Interview with author Michael Bray

My guest today is author Michael Bray, please help me make him feel welcome.

Michael Bray

Welcome Michael, let’s start with you telling us a little about yourself including where you are from?

I live in Leeds and have been writing now for around four years. I was recently able to transition to doing it full time after working various day jobs over the years, so this is a really exiting time in my career.

Can you tell us about your latest book, Fan Fears and how you got started?

fan-fears-cover-version2SMALLThis latest book, FAN FEARS is a little different in concept. A good friend of mine, extreme horror author Matt Shaw, had been offering personalised stories to his readers based on the things that scared them. He and I talk often and he suggested I do the same thing. In truth, I was reluctant at first as I didn’t want to steal his thunder, but he gave his blessings to go ahead, so I thought I would look at a way of doing my own spin on it.

I thought rather than individual stories, why not produce a book of them collected together? I have always loved writing short fiction (this will be my fourth collection of stories) and so the idea seemed sound. Eight stories in the collection are based on the fears of the fans and feature them as characters, and four stories have been included as bonus stories which have never been available separately in print before.

I’m really happy with the end result though. Because the stories were built around the fears of other individuals, I really had to think outside the box in creating them. A couple in the collection are up there with my favourite things I’ve ever written. Crawl and Vertigo are two which immediately spring to mind as being some of my favourites. I really hope the readers enjoy this collection. For me, as I really enjoyed writing it.

What made you decide to write books?

It had always been something I wanted to do over the years, but never really committed to trying it for various reasons. Before this I played guitar in a reasonably successful rock band. We did okay, and recorded a few singles and an album before we eventually disbanded. Left without any creative output, I finally decided to give writing a serious go and started work on the stories that would go on to form part of Dark Corners.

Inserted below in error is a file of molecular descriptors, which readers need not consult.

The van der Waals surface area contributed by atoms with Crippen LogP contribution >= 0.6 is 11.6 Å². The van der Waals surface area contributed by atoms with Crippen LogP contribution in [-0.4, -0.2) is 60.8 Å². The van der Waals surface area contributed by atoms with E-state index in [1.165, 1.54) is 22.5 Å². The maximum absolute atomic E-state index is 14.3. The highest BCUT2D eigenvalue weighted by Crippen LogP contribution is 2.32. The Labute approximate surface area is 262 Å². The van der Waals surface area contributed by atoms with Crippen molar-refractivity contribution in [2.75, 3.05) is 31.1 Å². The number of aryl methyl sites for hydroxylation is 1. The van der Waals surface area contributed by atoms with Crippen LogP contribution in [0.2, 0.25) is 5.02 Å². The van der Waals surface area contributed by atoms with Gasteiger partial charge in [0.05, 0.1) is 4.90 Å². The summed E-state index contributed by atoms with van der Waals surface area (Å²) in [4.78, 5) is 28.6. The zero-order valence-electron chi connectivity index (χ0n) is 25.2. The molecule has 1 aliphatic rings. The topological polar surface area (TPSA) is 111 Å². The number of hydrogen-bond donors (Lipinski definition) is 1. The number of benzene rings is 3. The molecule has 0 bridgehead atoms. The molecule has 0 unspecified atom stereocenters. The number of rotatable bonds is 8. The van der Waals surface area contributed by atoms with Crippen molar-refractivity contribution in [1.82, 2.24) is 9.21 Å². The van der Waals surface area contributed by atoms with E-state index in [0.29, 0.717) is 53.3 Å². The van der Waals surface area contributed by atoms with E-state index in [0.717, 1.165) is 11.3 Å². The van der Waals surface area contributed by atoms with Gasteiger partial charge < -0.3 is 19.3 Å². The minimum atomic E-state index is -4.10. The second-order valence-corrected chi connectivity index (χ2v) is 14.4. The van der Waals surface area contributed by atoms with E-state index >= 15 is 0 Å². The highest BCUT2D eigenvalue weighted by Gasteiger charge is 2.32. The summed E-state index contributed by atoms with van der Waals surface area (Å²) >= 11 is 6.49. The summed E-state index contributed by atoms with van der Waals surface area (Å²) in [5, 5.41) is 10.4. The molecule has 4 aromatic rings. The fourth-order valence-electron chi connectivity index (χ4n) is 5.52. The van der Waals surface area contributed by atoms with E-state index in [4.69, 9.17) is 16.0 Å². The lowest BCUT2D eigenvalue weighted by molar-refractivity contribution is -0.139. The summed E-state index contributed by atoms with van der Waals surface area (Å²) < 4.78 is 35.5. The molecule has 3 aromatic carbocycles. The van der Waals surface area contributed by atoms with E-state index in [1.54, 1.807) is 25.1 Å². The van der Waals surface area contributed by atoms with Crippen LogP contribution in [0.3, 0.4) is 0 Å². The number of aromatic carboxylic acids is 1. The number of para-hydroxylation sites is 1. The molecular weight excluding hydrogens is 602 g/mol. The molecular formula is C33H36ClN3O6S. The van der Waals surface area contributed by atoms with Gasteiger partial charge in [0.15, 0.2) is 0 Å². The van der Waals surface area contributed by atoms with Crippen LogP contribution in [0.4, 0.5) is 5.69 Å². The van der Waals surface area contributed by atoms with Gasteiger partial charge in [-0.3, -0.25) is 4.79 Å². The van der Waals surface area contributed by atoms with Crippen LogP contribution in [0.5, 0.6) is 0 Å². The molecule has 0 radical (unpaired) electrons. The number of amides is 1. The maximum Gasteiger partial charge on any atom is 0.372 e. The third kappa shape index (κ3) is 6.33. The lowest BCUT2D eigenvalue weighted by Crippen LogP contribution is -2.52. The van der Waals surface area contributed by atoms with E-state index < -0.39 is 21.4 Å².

As soon as I started, I knew this is the thing I had been searching for and as the saying goes, I’ve never looked back since. Everything about it felt right, like the thing I had been searching for. I only wish I had done it years earlier.

What was your inspiration for your books?

Various things. I do like to take an ordinary situation and flip it into something completely insane. I do have a very visual style of writing though, and tend to see things play out in my head as if it were a movie. It really helps the creative process as I’m just writing down what I see in my mind. Inspiration can be anything, but usually starts as a what if.

What if this supermarket I’m in was run by vampires and sold pre packaged human body parts? (MEAT)

What if this couple bought a house in the woods where everything was inherently evil, including the very real living residents of the area? (Whisper)

It goes on like that. Inspiration could strike at any time. just before starting to fill in these questions I was working on a story about a simple taxi ride which becomes something horrific. It never ends!

How do you create your characters?

I don’t really create them other than an initial vague idea at the start. Readers of my work will know that I don’t tend to over elaborate on specific visual details of my characters. This isn’t through laziness, but because I want the reader to fill in the rest for themselves. I like to think I give you just enough of a skeleton to know the traits of that character, but it’s up to you to flesh them out as you read.

I also like to work with the idea that there is no good or bad. Everyone has an inherent ability to do things that would be deemed as wrong. A dark place. I like to explore those areas in my characters. I never have a totally good or bad character. There is no black and white line. flawed heroes and justified villains to me make for great reading.

If you have a publisher, what has it been like working with them?